Apocalypse

Friday A/V Club: The Terror Wave of the '70s

Before you go rushing off to declare we're in a civil war...

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You never have to look far to find Americans in an apocalyptic mood. Here's how The New York Post reacted to last night's shootings in Dallas:

New York Post

"Civil war"? This is absurd.

Look: I'm not going to try to tell you we're living through a joyful time of harmony. The country does appear to be more violent now than it was two years ago, and it's not hard to imagine ways that things could get still worse. Everyone has their go-to narratives in times of apocalyptic anxiety, and mine tends to be "Have a little historical perspective. We've been through much harder times in the not-so-distant past, and the long-term trends show a world that's mostly getting better." But go-to narratives can be a crutch, and the fact is that a lot of things really do look pretty bleak at the moment. Some of the phantoms that have frightened people for years are actually manifesting now. It's not crazy at all to worry about where we're heading.

But yesterday's violence was not a clash between two great forces. It was a shooter firing into a crowd that had been marked—and, in the chaos, continued to be marked—by cooperation rather than conflict between the cops and protesters. The killer may well have seen himself as the vanguard of an uprising, but as best as we can tell right now, his army consists of approximately one person. (*) This was not a battle, a riot, or a siege. It was a spasm.

And yes, it's unnerving to have this come so soon after the assaults in Orlando and San Bernardino. But at the risk of falling back into my go-to narrative: We've seen worse. Not just during the actual Civil War evoked by that Post headline, but in my lifetime. In the 1970s—a decade often remembered as the calm after the stormy '60s—America saw a long wave of bombings and shootings by self-styled guerrillas. 1975, a year the FBI blamed 89 domestic bombings on terrorists, wrapped up with a still-unsolved explosion at LaGuardia Airport two days before New Year's Eve. Eleven people were killed by the bomb, and another 74 were seriously injured. Here's a radio report from the evening it happened, complete with that hallmark of breaking terror news—the initially inflated body count:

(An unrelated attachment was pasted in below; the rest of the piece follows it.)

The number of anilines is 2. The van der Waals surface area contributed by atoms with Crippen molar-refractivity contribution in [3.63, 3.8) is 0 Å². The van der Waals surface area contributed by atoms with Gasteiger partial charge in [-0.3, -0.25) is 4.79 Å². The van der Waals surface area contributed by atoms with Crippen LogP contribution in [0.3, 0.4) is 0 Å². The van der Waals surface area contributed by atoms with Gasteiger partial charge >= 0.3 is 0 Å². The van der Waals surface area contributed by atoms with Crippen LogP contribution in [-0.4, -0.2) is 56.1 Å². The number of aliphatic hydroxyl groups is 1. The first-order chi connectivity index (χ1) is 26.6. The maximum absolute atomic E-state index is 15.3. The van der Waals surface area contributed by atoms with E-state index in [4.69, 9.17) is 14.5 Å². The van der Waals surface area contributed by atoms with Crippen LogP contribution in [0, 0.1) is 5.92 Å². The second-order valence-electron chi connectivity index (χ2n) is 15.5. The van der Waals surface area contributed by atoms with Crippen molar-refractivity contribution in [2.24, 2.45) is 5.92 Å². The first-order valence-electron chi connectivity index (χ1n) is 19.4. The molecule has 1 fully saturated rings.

And here, courtesy of the AP, is some footage from the wreckage:

The 1960s and '70s weren't a civil war either—not in the ordinary sense of the phrase—but they still came a lot closer than anything we're undergoing now. So by all means, go ahead and feel bleak today. But try not to let a tabloid's alarmist headline pull you too far into an apocalyptic fever-dream.

(For past editions of the Friday A/V Club, go here.)

(* This passage has been updated to reflect the fact that the Department of Homeland Security has said there was probably just one shooter. Three other people have been arrested in connection with the killings, but it is unclear why.)

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  1. Civil War is okay, and then Spider-Man showed up.

    Time to split the country into tribal units.

    1. Spider-Man was the best part of the movie.

      And I say that as someone severely anti-Spider-Man.

      1. Uh, I’m a huge Spider-Man fan, and they finally stopped casting 30-year-olds for the role of a high school student. Spider-Man’s appearance, while not the best part of the movie, made it notch up from okay to good. SPOILER ALERT.